- Fishing is a great way for kids to have fun in the outdoors.female fishing image by JulianMay.co.uk from Fotolia.com
Bass are one of the most popular gamefish in America and can be found in rivers, lakes, and even farm ponds from Maine to California. Inhabiting a variety of environments, bass can be caught using several different methods, and each requires a distinct approach. Fishing for bass can sometimes be challenging but with the right information anyone can catch this fierce gamefish.
- Using topwater lures is probably the most exhilarating way to catch bass. After casting the lure, allow it to sit on the surface for a few seconds before reeling. Bass will often strike the lure as it sits still. When you begin to retrieve the lure, give it a jerk to create commotion on the surface. Keep using a jerk-and-reel technique as you retrieve the lure. Bass are attracted to any type of commotion and this will look like injured prey to them. Buzzbaits are great way to create commotion while quickly covering a large area, as you have to keep reeling to keep the lure on the surface. However, if this technique does not produce fish, try something different, such as slowly reeling the lure. If this doesn't work, rapidly reel the lure. Flexibility is important as bass may be attracted to one approach on one day and another the next.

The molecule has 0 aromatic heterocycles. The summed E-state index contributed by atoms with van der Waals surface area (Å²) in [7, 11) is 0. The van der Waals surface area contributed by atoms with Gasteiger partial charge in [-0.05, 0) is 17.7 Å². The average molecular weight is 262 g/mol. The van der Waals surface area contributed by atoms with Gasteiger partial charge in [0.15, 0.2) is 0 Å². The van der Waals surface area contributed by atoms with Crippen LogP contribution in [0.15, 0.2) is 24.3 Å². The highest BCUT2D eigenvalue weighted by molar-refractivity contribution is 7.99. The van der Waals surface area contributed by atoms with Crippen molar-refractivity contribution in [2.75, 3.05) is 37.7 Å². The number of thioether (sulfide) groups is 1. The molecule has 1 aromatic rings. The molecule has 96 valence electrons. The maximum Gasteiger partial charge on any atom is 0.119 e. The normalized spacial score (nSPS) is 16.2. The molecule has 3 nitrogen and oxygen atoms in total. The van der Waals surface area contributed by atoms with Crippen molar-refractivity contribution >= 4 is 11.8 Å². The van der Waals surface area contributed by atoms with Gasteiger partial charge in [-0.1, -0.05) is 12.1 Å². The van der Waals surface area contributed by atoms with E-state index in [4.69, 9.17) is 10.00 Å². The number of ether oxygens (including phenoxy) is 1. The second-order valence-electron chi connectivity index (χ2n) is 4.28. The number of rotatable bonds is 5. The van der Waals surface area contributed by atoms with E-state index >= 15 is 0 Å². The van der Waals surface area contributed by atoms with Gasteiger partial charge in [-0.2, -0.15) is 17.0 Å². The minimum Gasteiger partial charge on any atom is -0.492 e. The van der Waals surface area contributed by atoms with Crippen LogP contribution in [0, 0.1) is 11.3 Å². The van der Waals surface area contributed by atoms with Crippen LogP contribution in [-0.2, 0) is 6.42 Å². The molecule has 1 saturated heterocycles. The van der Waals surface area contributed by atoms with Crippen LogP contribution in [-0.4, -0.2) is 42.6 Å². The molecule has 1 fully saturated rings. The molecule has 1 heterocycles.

Fishing Around Structure
- Bass will often be found in close proximity to structure. They will wait around logs, rocks, ledges or weed beds, waiting for prey they can attack. Largemouth bass are particularly fond of weeds, while smallmouth prefer rocky bottoms. However, fishing these obstacles creates the risk of your hook getting caught. A great way to avoid this is to use weedless hooks. These hooks have flexible plastic rods that prevent the hook from catching a log or rock but allow a fish to bite down. When fishing structure get the lure as close to it as possible. Bass are not only hungry eaters, they are also territorial and will attack other creatures who enter their home.
Fishing the Bottom
- Often, bass will migrate to greater depths when the weather turns cold. They are also less likely to travel far to attack prey. This means fishing the bottom of a lake, pond or river requires a slow approach. Use a plastic worm to slowly cover the bottom. Do this by casting out and letting worm sink. After the worm is on the bottom raise the rod to pull the worm up, and then let it drop. Reel up any slack in the line as the worm sinks again. It is important to keep the line tight to detect strikes, which usually occur as the worm falls. If you feel a strike or see the line moving, pull up on the rod fast and hard to set the hook.
River Fishing for Bass
- The flowing water of a river creates unique fishing opportunities and additional considerations for bass fishing. First, you should almost always cast upstream and retrieve the lure reeling it down at about the speed of the current. Bass will wait facing upstream to see what the current is bringing to them. Also, if the water is moving quickly look for calm areas along the bank or behind boulders. These places also provide bass the opportunity to sit and wait for prey without expending too much energy swimming against the current.